The Thundercliffe Files: sitting room only?

Cod Almighty | Article

by Paul Thundercliffe

24 January 2020

Both reserved and unreserved seating have flaws for away fans. Perhaps the solution is to reintroduce safe standing areas

The Thundercliffe Files

Valley Parade is a ground I'm familiar with, seeing my first ever Town away win as we bulldozed the Bantams in January 1991; Yorkies, what was the score? But the match in two weeks will be our first visit for over a decade.

Bradford away was always going to be a big away match, and recent rallying has meant that Town are likely to take up the full allocation of over 2,500 tickets. It has sparked an interesting debate regarding ticketing arrangements.

Reserved versus unreserved seating is an interesting issue that seems to have polarised some fans. On one hand, you get the seat you're given and with a stroke of luck it will give you the best view of a marauding Max jinking his way to goal. On the other, if it's unreserved, you can pick the view you want, sit with your mates and enjoy the game.

One of the issues with unreserved seating is that often – as at Orient – huge swathes of fans come together looking for a bank of space and typically none is available. This can lead to some fans congregating in areas not conducive for either them or fellow fans to see. Reserved seating can sometimes see those in certain areas having to stand as that is the want of a particular group. Certainly this happened at Palace and Chelsea. No doubt it will at Bradford too.

This highlights a bigger issue: that of standing to watch football matches. I started my time as a Town fan standing and have had some memorable moments threshing around the top left of the Pontoon. Those golden games of the early 1990s saw us "go fucking mental" as the crowd behind that goal bubbled and sucked the ball in. When supporters were criminalised in the 1980s and penned in to watch a not-so-beautiful game, nobody cared shit and the Hillsborough tragedy was destined to happen.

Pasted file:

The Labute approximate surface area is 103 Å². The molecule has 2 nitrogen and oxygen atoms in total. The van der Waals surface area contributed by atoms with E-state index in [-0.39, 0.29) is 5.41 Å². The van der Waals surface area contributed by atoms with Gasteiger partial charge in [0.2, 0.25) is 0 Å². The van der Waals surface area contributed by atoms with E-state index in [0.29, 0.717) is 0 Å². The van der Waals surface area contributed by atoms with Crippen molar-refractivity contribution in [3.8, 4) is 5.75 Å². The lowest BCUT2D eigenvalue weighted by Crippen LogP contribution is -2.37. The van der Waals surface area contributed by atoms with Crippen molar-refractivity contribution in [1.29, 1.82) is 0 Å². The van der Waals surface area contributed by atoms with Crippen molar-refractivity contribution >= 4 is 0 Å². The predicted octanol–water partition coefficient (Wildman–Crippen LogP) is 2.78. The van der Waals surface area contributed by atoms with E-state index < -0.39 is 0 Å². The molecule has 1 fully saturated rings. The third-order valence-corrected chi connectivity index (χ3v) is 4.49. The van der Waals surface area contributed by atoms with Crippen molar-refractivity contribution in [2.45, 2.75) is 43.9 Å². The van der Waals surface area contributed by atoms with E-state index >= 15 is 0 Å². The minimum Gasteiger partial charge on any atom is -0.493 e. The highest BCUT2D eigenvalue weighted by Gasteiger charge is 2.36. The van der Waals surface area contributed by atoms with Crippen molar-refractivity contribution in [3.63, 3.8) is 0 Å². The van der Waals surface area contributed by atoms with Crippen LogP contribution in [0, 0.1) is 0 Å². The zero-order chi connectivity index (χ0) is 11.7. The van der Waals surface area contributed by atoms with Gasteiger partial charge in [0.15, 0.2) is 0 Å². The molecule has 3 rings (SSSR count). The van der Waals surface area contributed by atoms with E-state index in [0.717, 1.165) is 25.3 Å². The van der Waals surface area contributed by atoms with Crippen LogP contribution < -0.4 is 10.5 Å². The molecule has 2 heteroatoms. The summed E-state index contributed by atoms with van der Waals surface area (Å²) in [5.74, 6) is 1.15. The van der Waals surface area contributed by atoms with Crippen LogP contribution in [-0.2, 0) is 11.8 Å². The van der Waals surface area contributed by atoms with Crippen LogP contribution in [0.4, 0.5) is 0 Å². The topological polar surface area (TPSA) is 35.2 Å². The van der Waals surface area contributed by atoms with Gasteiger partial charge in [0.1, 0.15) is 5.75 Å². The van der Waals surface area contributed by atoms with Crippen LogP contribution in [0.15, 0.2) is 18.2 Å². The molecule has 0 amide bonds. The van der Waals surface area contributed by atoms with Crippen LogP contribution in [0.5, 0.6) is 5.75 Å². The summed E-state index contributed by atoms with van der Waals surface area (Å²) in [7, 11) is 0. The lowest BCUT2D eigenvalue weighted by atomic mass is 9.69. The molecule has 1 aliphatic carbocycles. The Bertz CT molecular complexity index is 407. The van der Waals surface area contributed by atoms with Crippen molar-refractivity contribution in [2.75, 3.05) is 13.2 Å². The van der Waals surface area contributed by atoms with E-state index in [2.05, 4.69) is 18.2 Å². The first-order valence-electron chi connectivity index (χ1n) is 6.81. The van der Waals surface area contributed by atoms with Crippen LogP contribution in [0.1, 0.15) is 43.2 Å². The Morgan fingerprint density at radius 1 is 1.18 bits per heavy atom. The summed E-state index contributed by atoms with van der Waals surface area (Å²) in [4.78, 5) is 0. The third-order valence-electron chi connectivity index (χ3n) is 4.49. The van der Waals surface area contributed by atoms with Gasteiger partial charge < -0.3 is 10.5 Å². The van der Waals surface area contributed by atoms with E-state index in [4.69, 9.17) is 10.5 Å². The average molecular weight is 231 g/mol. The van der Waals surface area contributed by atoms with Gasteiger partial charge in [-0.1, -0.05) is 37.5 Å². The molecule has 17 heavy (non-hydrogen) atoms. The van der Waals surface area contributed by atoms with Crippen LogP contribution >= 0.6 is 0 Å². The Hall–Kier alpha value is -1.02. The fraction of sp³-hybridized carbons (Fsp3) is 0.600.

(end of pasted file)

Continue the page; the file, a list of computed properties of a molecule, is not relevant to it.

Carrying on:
When fans have a choice, many do decide to stand. There's something about an open terrace that's good for the soul, moving with the heartbeat of the crowd around you, feeling the pulse of the group as it swells once a chance swings by

The reaction was to ban standing and introduce all-seater stadia. Thanks to generous grants and canny businessmen, football clubs soon saw the commercial value in seats, pricing the regular fan out of the game. It was a perfect storm – legislation meant it had to happen, with no cap on the prices that were charged for the same spot in the ground that used to be standing.

That law curiously had some caveats, and standing exists at a number of football league clubs. Already this season, Town fans have stood at Morecambe, Salford and Macclesfield, and will have the opportunity at Crawley this weekend. When fans have a choice, many do decide to stand while Town (we hope) deliver. There's something about an open terrace that's good for the soul, moving with the heartbeat of the crowd around you, feeling the pulse of the group as it swells once a chance swings by.

Safe-standing has been trialled – most notably at Shrewsbury – and the new Spurs stadium is future-proofed should it become legislation. I'm sure that it is something that would be welcomed at Blundell Park, possibly in that top corner of the Ponny or maybe a section of the Lower Findus who prefer standing anyway.

If there is a will to reintroduce standing areas, and the amount of fans – particularly away from home – who regularly stand suggest that there is, then the idea of unreserved/reserved seating could become a thing of the recent past.

Reserved or unreserved? Sitting room or standing too? Tell us what you think.